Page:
By Jack Mayne
With the outbreak of the COVID-19 coronavirus, City Manager Brian Wilson told the Burien City Council on Monday night (Mar. 16) about the city’s efforts to protect the health of the community.
He talked that the outbreak’s effects, and suggests people not attend public meetings if they are feeling symptoms that include fever, cough, or difficulty breathing. In addition, health officials recommend that people at “higher risk of severe illness should stay home and away from large groups of people as much as possible, including public places with lots of people and large gatherings where there will be close contact with others.”
Eviction moratorium passed
Wilson said the Council was asking landlords to offer flexibility on household and commercial rental payments and urged them to work with renters to avoid evictions at this time.
The Council passed a 30-day moratorium on residential evictions and late fees due to the COVID-19 pandemic.
“Many are just one financial emergency from not being able to pay rent, which is why we support them NOW, not weeks from now,” Councilmember Krystal Marx said.
Wilson lauds city staff
“I want to acknowledge the staff of our city who have just done a tremendous job over the last week and a half making preparations regarding providing service but also making adjustments in how we do business in order to keep city hall open, but, at the same time, protecting ourselves and the public from this pandemic.
He said King County health office are involved, but that a number of “private and public agencies that are coming together to respond to this crisis.”
“We understand that the community is concerned and that there is a lot of fear and stress in the community,” Wilson said. “This event will be transformational for our community and also for the region. That is why we are working hard to provide the support of first responders’ needs and to keep city operations going for as possible. They are working for as long as possible in partnership with schools, human service agencies and economic developer partners.”
The city manager said the city website is being kept up to date and keeping communication channels open.
Wilson said there were two items he wanted Council to support, with one being the Council support on an emergency resolution. The second item he sought Council support was a statement that all in Burien should be working together to get through the current virus crisis.
“None of us can go it alone. We must come together to make it through,” Wilson said the proposed statement reads. He noted that some would lose paychecks and “potentially their jobs.”
“We need you, our community, to help. By community, we do not just mean the residents of Burien, we also need our business community, housing providers, utility providers, local media and more.”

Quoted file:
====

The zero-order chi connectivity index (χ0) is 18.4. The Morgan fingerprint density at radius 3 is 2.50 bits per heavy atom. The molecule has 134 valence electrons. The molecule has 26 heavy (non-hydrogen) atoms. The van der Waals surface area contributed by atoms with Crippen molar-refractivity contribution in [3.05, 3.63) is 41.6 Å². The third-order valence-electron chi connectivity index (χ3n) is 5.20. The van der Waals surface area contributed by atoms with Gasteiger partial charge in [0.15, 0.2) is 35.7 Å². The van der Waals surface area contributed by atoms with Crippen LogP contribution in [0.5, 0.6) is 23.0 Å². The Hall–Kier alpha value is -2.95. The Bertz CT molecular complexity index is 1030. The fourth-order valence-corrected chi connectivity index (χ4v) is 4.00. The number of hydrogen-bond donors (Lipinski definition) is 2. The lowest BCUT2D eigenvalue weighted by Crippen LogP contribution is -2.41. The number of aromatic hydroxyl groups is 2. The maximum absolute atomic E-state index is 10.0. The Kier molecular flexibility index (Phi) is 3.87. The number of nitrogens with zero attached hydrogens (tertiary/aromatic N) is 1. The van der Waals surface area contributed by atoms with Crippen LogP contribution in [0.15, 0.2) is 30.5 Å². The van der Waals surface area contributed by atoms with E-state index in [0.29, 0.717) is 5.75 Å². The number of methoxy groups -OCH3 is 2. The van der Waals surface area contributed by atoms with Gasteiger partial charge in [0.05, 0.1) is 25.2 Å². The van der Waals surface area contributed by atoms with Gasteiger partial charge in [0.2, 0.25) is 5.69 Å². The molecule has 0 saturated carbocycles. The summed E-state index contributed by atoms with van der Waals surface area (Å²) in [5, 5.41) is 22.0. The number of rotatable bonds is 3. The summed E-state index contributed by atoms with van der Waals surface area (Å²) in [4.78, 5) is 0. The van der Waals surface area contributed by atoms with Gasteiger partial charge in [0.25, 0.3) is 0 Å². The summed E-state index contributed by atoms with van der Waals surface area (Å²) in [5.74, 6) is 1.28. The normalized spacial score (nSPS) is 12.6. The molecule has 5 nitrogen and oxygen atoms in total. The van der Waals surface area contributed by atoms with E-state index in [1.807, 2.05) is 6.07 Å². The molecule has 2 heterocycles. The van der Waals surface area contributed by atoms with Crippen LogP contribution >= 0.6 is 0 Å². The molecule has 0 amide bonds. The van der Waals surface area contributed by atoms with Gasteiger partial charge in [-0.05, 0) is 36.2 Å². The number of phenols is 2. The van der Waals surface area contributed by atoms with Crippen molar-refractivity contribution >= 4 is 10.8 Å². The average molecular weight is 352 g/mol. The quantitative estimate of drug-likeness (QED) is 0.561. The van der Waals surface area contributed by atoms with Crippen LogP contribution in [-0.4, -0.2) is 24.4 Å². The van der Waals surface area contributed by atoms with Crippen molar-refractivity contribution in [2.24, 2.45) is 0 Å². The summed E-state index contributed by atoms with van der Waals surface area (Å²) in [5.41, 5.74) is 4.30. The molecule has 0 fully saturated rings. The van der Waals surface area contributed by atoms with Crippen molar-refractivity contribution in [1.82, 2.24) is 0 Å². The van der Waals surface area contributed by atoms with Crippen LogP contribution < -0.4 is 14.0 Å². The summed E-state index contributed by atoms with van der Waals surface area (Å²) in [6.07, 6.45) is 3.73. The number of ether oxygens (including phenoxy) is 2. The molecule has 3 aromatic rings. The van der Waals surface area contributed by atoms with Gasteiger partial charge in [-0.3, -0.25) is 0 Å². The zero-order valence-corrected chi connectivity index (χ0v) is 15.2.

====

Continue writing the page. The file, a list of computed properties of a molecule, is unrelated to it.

Utilities, landlords, restaurants
He said the city is encouraging the “local utility companies to offer utility payment assistance to their customers” and thanked some that have already offering assistance and reduced rates.
The city could “ask landlords for assistance to offer flexibility on rental payments, both household and commercial.”
Wilson said the city was encouraging “our community to continue support local businesses when possible while following Public Health orders.
“Many restaurants still offer food delivery or take out,” he said. “Consider buying a gift certificate from a local business. If you are able, consider offering childcare, deliver meals, and help your elderly neighbors (from a distance) — this is the time to be a good neighbor.
“We recognize the amazing generosity and can-do spirit our Burien community members are already showing. It is inspiring and heartening. We will get through this as long as we stick together.”
At the beginning of the meeting, which was not televised but conducted as an online conference call with members by telephone only, Councilmember Cydney Moore wanted a discussion of the current coronavirus, the virus first detected in China, and its effects on the local area.
Moore thought the Council should be discussing the outbreak and the ways the Council could assist Burien residents. She said any delays in helping Burien residents could “be devastating and deadly.” She said an item already on the agenda was, in her view, just about a proclamation about a “program that quickly connects runaway and homeless youth ages 12–17 to services by reuniting them with their family or providing them with emergency shelter.”
She wanted discussion of items beyond those outlined in the proclamation, Moore said.
In other action, the Council proclaimed March 15 to 21 as “Safe Place Week in Burien, a move meant to place runaway and homeless youth 12 to 17 in services by reuniting them with parents, to placing in emergency shelters.
Council also approved a proclamation on problem gambling and getting treatment that is effective in minimizing this harm to both individuals and society as a whole.
The proclamation said “numerous individuals, professionals, and organizations have dedicated their efforts to the education of the public about problem gambling and the availability and effectiveness of treatment.” It unanimously declared May as problem gambling awareness in Burien.